The Real Estate Institute of Australia (REIA) has released a new report to highlight the use cases of blockchain in property transactions and “support blockchain adoption by Australia’s real estate agents and agencies”.
The Blockchain: Opportunities and Disruptions for Real Estate report – a co-collaboration between the REIA and Real Estate Institute of New Zealand (REINZ) and the RMIT Blockchain Innovation Hub – unveils how distributed ledger technology could revolutionise the home-buying process.
It does this by providing a “single source of truth”; a secure, decentralised, transparent and efficient method of transaction for two parties that cannot be changed once a contract is signed.
Calling blockchain “a new economic infrastructure”, REIA president Hayden Groves said he sees the technology as “likely to change the shape of societies and economies and the way we do business with one another”.
The report also highlighted how blockchain can be used in mortgages, whether it is to enable a streamlined securitisation process with “lower cost, faster transaction procession, and great security and transparency from loan origination to maturity” or by enabling new markets to evolve where lenders can secure loans against collateralised assets such as cryptocurrency.
“The difference is that the barriers to access these loans are substantially lowered,” the report stated about crypto-backed mortgages, flagging use cases in the US.
“In addition, repayments on these loans are often much lower than traditional markets.”
Mr Groves has acknowledged that external pressures – such as rising interest rates, a decrease in housing affordability and limited supply – require the property market “to respond to these challenges with faster, more trusted and more customer centric experiences”.
He argues fully integrated Web3 technology holds the potential to open “exactly these opportunities for Australian real estate practitioners”.
At present, blockchain technologies are still in their early phases of adoption by real estate agencies, but Mr Groves indicated that the REIA and REIs “would be working together to enhance opportunities for practitioner awareness”, landmarked by the release of the new report and the minting of a commemorative NFT.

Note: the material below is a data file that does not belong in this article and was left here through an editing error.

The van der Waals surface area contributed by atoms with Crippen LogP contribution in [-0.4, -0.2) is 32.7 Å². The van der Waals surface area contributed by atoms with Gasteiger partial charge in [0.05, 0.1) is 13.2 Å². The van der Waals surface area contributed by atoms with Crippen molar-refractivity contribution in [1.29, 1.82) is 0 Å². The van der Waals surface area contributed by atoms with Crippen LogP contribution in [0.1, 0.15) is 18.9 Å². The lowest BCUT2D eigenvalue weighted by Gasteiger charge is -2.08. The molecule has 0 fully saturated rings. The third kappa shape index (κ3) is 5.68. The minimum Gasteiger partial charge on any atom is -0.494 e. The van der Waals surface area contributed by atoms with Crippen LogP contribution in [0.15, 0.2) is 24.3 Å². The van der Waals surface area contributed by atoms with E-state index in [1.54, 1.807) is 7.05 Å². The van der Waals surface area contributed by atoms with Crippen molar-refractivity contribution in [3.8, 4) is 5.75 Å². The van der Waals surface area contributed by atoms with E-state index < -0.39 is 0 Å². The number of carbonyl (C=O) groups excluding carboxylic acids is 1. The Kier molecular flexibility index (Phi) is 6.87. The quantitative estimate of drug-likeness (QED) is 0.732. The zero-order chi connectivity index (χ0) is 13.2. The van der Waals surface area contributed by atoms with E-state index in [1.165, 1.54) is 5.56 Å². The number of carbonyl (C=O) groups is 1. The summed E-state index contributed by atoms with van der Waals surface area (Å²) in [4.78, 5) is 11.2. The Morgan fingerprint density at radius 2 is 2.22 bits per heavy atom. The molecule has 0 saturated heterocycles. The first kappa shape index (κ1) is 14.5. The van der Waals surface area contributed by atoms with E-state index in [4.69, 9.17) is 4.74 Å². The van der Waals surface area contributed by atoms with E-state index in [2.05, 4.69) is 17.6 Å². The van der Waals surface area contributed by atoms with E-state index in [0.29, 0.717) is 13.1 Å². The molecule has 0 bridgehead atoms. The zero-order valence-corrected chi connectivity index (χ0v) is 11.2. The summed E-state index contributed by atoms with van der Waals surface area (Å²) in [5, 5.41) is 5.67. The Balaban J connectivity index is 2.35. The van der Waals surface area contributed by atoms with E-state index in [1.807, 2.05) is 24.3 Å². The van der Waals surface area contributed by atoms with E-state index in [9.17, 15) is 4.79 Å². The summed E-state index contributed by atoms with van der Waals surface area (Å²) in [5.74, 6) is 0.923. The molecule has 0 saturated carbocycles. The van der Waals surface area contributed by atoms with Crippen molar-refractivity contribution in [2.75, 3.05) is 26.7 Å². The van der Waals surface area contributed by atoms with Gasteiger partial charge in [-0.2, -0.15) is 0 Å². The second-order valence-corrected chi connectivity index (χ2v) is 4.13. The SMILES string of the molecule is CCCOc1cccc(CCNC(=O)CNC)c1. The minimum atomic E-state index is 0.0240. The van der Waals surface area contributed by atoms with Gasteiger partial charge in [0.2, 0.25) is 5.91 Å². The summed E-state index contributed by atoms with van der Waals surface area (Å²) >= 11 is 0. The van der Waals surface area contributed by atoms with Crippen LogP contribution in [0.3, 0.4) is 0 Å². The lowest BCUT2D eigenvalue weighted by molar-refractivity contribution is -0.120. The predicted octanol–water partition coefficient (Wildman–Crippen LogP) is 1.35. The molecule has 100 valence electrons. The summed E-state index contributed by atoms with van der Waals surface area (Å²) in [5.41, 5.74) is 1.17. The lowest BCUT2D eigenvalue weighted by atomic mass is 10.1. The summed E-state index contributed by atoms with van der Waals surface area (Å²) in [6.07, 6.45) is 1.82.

“We have everything from a CPD accredited blockchain course being run by REIWA, through to agents in Sydney being the first in the world to accept payment for property in cryptocurrency as well as emerging smart contract technology for sales and rent rolls,” he commented.
To this end, the president highlighted RMIT’s identification of “a range of key existing, shelf ready opportunities to further this offering”.
Those capabilities include asset management, tokenised fractional ownership, loan and mortgage securisation and payments and real-time accounting.
As well as looking at ready-to-go options, Mr Groves said the collaboration also took the chance to re-image real estate’s not-too-distant future, where “opportunities on offer may include extended reality virtual shop fronts, investor diversification into metaverse property and decentralized lending, borrowing and insurance.”
RMIT Blockchain Innovation Hub’s co-director, distinguished Professor Jason Potts, said that the hub had jumped at the opportunity to work with both the REIA and REINZ, stating that the industry “has the appetite and incentive to really utilise blockchain technology to enhance the customer experience.
He believes “the time is right for Australia and New Zealand to become early adopters and in doing so provide more options for their customers such as the tokenization of real estate assets which can lead to lower costs, increased liquidity and therefore faster settlement times”.
For Mr Groves, “the research is only as good as its adoption”, flagging that the REIA team has been tasked with getting an adoption strategy off the ground.
He iterated: “As REIA President, I want agents and agencies to be a trusted member of their communities and property transactions and blockchain offers the potential to completely improve and grow trust in a real way.”
[Related: APRA to outline crypto expectations to banks]